Randomization to 6-month Mediterranean diet compared with a low-fat diet leads to improvement in Dietary Inflammatory Index scores in patients with coronary heart disease: the AUSMED Heart Trial
Hannah L Mayr, Colleen J Thomas, Audrey C Tierney, Teagan Kucianski, Elena S George, Miguel Ruiz-Canela, James R Hebert, Nitin Shivappa, Catherine Itsiopoulos
Progress in Food & Nutrition Science | PERGAMON-ELSEVIER SCIENCE LTD | Published : 2018
A higher dietary inflammatory index (DII®) score is associated with inflammation and incidence of coronary heart disease (CHD). We hypothesized that a Mediterranean diet (MedDiet) intervention would reduce DII score. We assessed dietary data from a randomized controlled trial comparing 6-month MedDiet versus low-fat diet intervention, in patients with CHD. We aimed to determine the DII scores of the prescribed diets' model meal plans, followed by whether dietary intervention led to lower (i.e., more anti-inflammatory) DII scores and consequently lower high sensitivity C-reactive protein (hs-CRP) and interleukin-6 (hs-IL-6). DII scores were calculated from 7-day food diaries. The MedDiet meal..View full abstract
Awarded by United States National Institute for Diabetes, Digestive and Kidney Diseases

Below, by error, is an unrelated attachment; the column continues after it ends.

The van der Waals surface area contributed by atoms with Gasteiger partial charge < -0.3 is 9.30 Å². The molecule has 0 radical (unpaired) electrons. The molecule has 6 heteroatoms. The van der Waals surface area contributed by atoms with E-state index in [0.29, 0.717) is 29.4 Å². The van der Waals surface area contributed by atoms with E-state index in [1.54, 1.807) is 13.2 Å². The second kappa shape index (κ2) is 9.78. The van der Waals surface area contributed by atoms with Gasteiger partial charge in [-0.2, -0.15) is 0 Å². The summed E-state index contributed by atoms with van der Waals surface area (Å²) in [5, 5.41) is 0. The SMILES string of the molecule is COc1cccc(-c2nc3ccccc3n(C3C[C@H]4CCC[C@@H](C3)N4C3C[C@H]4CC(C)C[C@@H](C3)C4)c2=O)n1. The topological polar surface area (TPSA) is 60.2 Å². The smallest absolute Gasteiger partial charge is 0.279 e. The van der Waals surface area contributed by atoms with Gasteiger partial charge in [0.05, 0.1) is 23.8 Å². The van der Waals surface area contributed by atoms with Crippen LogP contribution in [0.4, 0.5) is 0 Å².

The authors are very grateful to all the participants of the study for their enthusiastic involvement and to the personnel of the affiliated hospital sites. We thank Cassandra Bendall for her assistance with data collection and entry, Jessica Radcliffe for her support during the data collection and entry process and Diana Navarro-Perez for her assistance with laboratory analyses. This work was supported by La Trobe University (Understanding Disease RFA Start-Up Grant, 2013. HLM was supported by an Australian Government Research Training Program Scholarship and a Northern Health PhD Scholarship. JRH and NS were supported by the United States National Institute for Diabetes, Digestive and Kidney Diseases (grant no. R44DK103377).The roles of the sponsors are as follows: the supplemental foods used in the study were generously donated by Cobram Estate of Boundary Bend Limited (extra virgin olive oil); the Almond Board of Australia (almonds); Jalna Dairy Foods Pty Ltd. (Greek yoghourt); Simplot Australia Pty Ltd. (canned fish and legumes); HJ Heinz Company Australia (canned fish and legumes); and Carman's (muesli bars). However, the sponsors had no role in the design, collection, analysis or writing of this article. The authors have no relevant interests to declare. However, in the spirit of full disclosure, JRH and NS make the following statement regarding their other work on DII-derived products. JRH owns controlling interest in Connecting Health Innovations LLC (CHI), a company planning to license the right to his invention of the dietary inflammatory index (DII) from the University of South Carolina in order to develop computer and smart phone applications for patient counseling and dietary intervention in clinical settings. NS is an employee of CHI. The subject matter of this paper will not have any direct bearing on that work, nor has that activity exerted any influence on this project. HLM collected the presented data and analyzed the dietary intake and DII data (with support from CI, CJT and AT) and wrote the manuscript. All co-authors critically reviewed and edited the manuscript. EG and TK created the model meal plans and the Mediterranean diet and low-fat diet interventions (with support from CI and ACT). TK designed the trial protocol used herein (with support from CI and ACT). MRC assisted with design of the analyses for the manuscript. NS and JRH performed calculation of the DII from dietary intake data and provided important input in reviewing and editing drafts of the manuscript. However, they were not involved in performing statistical analyses on which the actual results are based.